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The power of hello

The power of hello

When we think of church growth strategies we tend to imagine marketing plans and hired consultants. But there are a number of very simple things any congregation can do that will make a huge difference. And they don’t require any clergy involvement or probably permission.

In a series on “Internal church marketing” the “CMS” blog gives a list of simple things that welcome and invite newcomers into the congregation’s community:

“Hopefully your church staff does a lot to make that experience worthwhile. But there’s also a lot the person in the pew can do to supplement what’s already being done. And in some cases, there are things the lay person needs to do that a staff just can’t.

Being Friendly

This should go without saying, but it still needs to be said: Be friendly. Perhaps the single greatest thing the average person in the pew can do to bring people back to their church is simply being friendly to the people in the pews around them. Say hello. Introduce yourself. Actually remember their name. If you see somebody new at church, welcome them. If you see someone looking lost, help them out. If you see somebody who looks a little uncomfortable, try to put them at ease. You don’t have to be over the top (and that can scare people away), but be kind. This doesn’t exactly qualify as marketing, but in a way it is. It’s part of your church’s image. And hopefully it goes deeper than that. Friendship is one of the main things that keeps people in church.”

More here. Some of the other points talk about name tags, coffee hour, doing introductions, etc.

There’s a congregation here in Arizona that has been struggling for years but about a year ago the Sr. Warden of the congregation decided that it was time this church did something about growth. Because the wardens decided to act and implemented many of these suggestions, the church is in the midst of a major turnaround. When the laity decide that things have to change, they change.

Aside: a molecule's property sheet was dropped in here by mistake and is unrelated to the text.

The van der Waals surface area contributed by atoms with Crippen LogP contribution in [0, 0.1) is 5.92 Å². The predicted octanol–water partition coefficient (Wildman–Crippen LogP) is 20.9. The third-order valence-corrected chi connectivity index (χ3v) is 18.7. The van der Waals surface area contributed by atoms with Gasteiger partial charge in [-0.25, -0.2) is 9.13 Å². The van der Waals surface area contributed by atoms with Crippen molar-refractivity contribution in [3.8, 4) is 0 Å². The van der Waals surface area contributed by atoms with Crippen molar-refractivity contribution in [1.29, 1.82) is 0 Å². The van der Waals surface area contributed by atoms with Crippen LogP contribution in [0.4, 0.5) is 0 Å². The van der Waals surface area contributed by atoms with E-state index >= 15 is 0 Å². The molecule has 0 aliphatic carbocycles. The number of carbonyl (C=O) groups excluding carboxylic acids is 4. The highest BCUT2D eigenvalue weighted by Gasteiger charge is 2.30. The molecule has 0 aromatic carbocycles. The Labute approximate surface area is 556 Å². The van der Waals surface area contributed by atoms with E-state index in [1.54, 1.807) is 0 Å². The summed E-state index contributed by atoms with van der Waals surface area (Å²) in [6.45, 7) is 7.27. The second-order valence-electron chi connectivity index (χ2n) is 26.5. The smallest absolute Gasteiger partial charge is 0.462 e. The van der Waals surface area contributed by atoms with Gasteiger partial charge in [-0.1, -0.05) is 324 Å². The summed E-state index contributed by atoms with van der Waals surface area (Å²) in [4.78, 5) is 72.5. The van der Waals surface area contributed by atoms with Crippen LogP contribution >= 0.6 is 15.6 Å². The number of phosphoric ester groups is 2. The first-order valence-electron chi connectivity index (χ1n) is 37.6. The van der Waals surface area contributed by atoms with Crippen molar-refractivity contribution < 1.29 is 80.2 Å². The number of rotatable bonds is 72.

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Mary Ann Hill

I’ve worked with several congregations on this, and the one thing they’ve all had in common was that people were afraid to be welcoming in case the person they were talking to was a long-time member they didn’t know or someone who usually attended the other service. I always point out that you don’t have to say “are you new here?” You can say “Have we met?” or “we’ve met before, right?”

Years ago, my own experience as a young adult in the church was that no one spoke to me between the time I showed up on the second Sunday of Advent until the reception after the Easter Vigil, at which point a lady stepped on my foot and was too polite not to speak to me. Because my experience was so miserable, I made it a mission to welcome anyone I thought was new. My tatic was to say “Hi, I’m Mary Ann, I’m new here.” (thus not risking offending an old-timer). That worked until I’d been there about five years, and someone pointed out that I couldn’t legitimately call myself “new” anymore.

Donna McNiel

Church secretaries, receptionists, volunteer phone answer-ers, etc. can do a lot in this regard to encourage or DIScourage greater connection. It’s the first impression many people get when they call for information, and a brusque or even rude secretary is incredibly off-putting. (And clergy often don’t know how their staff sound to others, so it’s worth a conversation at staff meeting from time to time. Clergy often don’t know how they sound to others, either, so it’s a good reminder for everyone!)

Peter Pearson

This simple habit is HUGE and probably the hardest thing to invite people to risk.

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